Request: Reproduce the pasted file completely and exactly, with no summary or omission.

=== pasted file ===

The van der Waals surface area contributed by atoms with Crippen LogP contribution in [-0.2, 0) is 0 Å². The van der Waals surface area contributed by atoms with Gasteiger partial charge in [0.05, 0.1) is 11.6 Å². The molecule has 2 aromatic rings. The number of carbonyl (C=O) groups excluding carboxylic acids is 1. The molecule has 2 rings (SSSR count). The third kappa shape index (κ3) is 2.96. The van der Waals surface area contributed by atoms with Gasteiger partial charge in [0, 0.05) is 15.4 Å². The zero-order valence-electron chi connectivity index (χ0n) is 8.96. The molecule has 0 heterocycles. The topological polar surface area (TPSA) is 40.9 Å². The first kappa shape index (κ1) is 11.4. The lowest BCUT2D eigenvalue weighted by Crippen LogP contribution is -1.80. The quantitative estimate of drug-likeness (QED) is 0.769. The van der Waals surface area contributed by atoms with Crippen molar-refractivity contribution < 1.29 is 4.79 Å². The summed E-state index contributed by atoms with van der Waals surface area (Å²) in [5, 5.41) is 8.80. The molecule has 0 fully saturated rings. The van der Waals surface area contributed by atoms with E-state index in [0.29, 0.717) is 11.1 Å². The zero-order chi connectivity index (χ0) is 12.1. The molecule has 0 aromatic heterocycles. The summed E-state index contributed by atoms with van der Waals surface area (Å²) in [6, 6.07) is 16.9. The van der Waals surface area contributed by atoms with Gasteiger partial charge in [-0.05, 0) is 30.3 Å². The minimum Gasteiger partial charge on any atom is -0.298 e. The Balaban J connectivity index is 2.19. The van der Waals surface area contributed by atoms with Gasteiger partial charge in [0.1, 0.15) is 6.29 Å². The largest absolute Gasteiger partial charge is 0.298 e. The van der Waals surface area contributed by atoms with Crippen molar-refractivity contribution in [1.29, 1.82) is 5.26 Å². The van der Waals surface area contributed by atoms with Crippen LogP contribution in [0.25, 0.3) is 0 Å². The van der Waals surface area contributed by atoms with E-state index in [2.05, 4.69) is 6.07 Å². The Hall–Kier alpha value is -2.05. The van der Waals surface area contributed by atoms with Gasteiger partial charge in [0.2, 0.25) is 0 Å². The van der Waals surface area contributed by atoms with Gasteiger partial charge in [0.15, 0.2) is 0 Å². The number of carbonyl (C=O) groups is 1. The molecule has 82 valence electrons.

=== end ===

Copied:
The van der Waals surface area contributed by atoms with Crippen LogP contribution in [-0.2, 0) is 0 Å². The van der Waals surface area contributed by atoms with Gasteiger partial charge in [0.05, 0.1) is 11.6 Å². The molecule has 2 aromatic rings. The number of carbonyl (C=O) groups excluding carboxylic acids is 1. The molecule has 2 rings (SSSR count). The third kappa shape index (κ3) is 2.96. The van der Waals surface area contributed by atoms with Gasteiger partial charge in [0, 0.05) is 15.4 Å². The zero-order valence-electron chi connectivity index (χ0n) is 8.96. The molecule has 0 heterocycles. The topological polar surface area (TPSA) is 40.9 Å². The first kappa shape index (κ1) is 11.4. The lowest BCUT2D eigenvalue weighted by Crippen LogP contribution is -1.80. The quantitative estimate of drug-likeness (QED) is 0.769. The van der Waals surface area contributed by atoms with Crippen molar-refractivity contribution < 1.29 is 4.79 Å². The summed E-state index contributed by atoms with van der Waals surface area (Å²) in [5, 5.41) is 8.80. The molecule has 0 fully saturated rings. The van der Waals surface area contributed by atoms with E-state index in [0.29, 0.717) is 11.1 Å². The zero-order chi connectivity index (χ0) is 12.1. The molecule has 0 aromatic heterocycles. The summed E-state index contributed by atoms with van der Waals surface area (Å²) in [6, 6.07) is 16.9. The van der Waals surface area contributed by atoms with Gasteiger partial charge in [-0.05, 0) is 30.3 Å². The minimum Gasteiger partial charge on any atom is -0.298 e. The Balaban J connectivity index is 2.19. The van der Waals surface area contributed by atoms with Gasteiger partial charge in [0.1, 0.15) is 6.29 Å². The largest absolute Gasteiger partial charge is 0.298 e. The van der Waals surface area contributed by atoms with Crippen molar-refractivity contribution in [1.29, 1.82) is 5.26 Å². The van der Waals surface area contributed by atoms with Crippen LogP contribution in [0.25, 0.3) is 0 Å². The van der Waals surface area contributed by atoms with E-state index in [2.05, 4.69) is 6.07 Å². The Hall–Kier alpha value is -2.05. The van der Waals surface area contributed by atoms with Gasteiger partial charge in [0.2, 0.25) is 0 Å². The van der Waals surface area contributed by atoms with Gasteiger partial charge in [0.15, 0.2) is 0 Å². The number of carbonyl (C=O) groups is 1. The molecule has 82 valence electrons.